Help Your Children Use Tech Wisely and Limit the Dangers
By Clayton Hentzel
Technology is complicated. No, I’m not referring to the challenges of remembering passwords or helping your parents log on to Netflix. Rather, I’m stating that technology is evolving faster than we can process. And, like most parents, I get frustrated at how much of my kids’ lives are consumed by glowing rectangles.
As parents and leaders, we grew accustomed to having multiple conversations about technology over an extended period because advances came at us slowly and in stages. During my growing-up years, a technological advancement was getting a long phone cord that could reach all the way down the hall. Over time, there was call waiting (for some of us), maybe even a separate phone line. Each of those moves involved separate family conversations.
Then there were TV-related and gaming console conversations. “Can I have a TV in my room?” “When are we going to get cable?” “Will we have access to all the shows and content?” “Can we get Super Nintendo? . . . Sega Genesis? . . . Sony PlayStation? . . . N64?” Of course, we also asked about the hand-held Game Boy.
Then there were conversations about computers and eventually the internet. Parents didn’t have to worry about you sneaking onto the internet because the dial-up sound was so awful. (If you know, you know.)
These days, however, when we hand our kids a smartphone, we give them all these things and more. Our kids now hold in their hands a phone, a messaging device, the internet, email, cable, camera, VCR, gaming device, etc.
There was a time when kids were isolated from the craziness we saw coming from the East and West Coasts. (I live in the Midwest.) It was easier to protect the purity of children because many impure things were out of reach. The impure things were in the back of a video rental store or behind the register at the gas station. Now they are readily available online or sent directly to their phone.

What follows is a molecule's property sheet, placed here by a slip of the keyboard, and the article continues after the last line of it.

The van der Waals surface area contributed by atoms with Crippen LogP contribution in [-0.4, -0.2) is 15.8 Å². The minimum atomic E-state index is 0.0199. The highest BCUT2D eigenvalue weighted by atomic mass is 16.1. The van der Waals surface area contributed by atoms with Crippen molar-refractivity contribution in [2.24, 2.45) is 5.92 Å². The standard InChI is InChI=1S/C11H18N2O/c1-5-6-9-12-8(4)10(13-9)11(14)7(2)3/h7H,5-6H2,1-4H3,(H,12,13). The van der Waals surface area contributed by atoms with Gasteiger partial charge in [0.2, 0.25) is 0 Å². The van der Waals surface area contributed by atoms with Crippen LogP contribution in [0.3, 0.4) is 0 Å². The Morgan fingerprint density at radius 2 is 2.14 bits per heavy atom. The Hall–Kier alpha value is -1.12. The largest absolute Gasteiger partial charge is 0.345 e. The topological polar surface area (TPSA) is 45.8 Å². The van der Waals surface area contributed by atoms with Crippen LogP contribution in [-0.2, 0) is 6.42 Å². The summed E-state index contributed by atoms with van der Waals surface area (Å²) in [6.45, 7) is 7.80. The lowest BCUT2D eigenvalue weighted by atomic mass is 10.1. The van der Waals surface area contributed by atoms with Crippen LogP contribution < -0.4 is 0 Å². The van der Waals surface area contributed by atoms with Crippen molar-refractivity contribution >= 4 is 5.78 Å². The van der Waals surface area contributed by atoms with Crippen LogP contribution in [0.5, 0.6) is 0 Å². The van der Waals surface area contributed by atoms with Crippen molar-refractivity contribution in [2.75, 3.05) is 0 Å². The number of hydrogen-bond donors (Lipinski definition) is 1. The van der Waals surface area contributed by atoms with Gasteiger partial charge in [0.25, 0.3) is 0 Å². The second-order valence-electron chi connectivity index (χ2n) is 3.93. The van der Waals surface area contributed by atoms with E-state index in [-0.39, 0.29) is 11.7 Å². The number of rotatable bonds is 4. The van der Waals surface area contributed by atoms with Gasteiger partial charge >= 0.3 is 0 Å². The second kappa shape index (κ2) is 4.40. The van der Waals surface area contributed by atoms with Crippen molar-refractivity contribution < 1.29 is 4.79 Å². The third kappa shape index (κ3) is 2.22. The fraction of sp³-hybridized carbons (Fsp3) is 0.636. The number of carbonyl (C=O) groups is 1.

Still, I will admit, these glowing rectangles improve our lives on many fronts. In a single evening, we can learn much about any area of life we wish. Deep-dive research is no longer limited to libraries or your grandparents’ Encyclopedia Britannica. Our ability to connect with those far away has never been easier. Receiving text messages from the hospital during my dad’s recent heart surgery, and my sweet FaceTime call with him while he was in recovery, were precious gifts from Silicon Valley.
Like I said, technology is complicated.
Jesus offered a perfect illustration of what it is like trying to lead through change when he told John’s disciples,
“No one sews a patch of unshrunk cloth on an old garment, for the patch will pull away from the garment, making the tear worse. Neither do people pour new wine into old wineskins. If they do, the skins will burst; the wine will run out and the wineskins will be ruined. No, they pour new wine into new wineskins, and both are preserved” (Matthew 9:16-17).
In other words, the new patch of technology will not work if we try to use our mom and dad’s parenting style. The newness of technology will burst old parenting techniques. Too much has changed and too much is at stake. We need new methods.
Our desires as parents may be the same, and our principles may be the same, but our methods and approach must be drastically different and kingdom focused.
Here are three places to start.
DO A HEART CHECK
God gives us clear instruction how we are to live and how we are to parent our kids. “Above all else, guard your heart, for everything you do flows from it” (Proverbs 4:23).
We must commit ourselves to guarding our hearts and the hearts of our kids. There is too much at stake. I hear parents regularly talk about their frustrations with social media. There is plenty to frustrate us.
A simple Google search reveals the brutal statistics on the links between social media and depression, anxiety, and self-harm. Since the introduction of smartphones, there has been a 65 percent increase in the suicide rate among 8th– to 12th-grade girls. A survey of 1,500 teens and young adults by UK’s Royal Society for Public Health found that Instagram and other social networks are associated with high levels of anxiety, depression, and other mental health issues. Kids with smartphones are sleeping one hour less at night than their peers who do not go to bed with their phones. Almost two-thirds of teenagers (62 percent) say they have received a nude image on their phone, and 40 percent say they have sent one.
Furthermore, smartphone and computer users are targeted by algorithms designed to keep our attention and keep us online. An algorithm notices how long you pause on certain pictures, videos, and posts. Even if you don’t click on it, it notices how long you linger. Then it sends you similar content.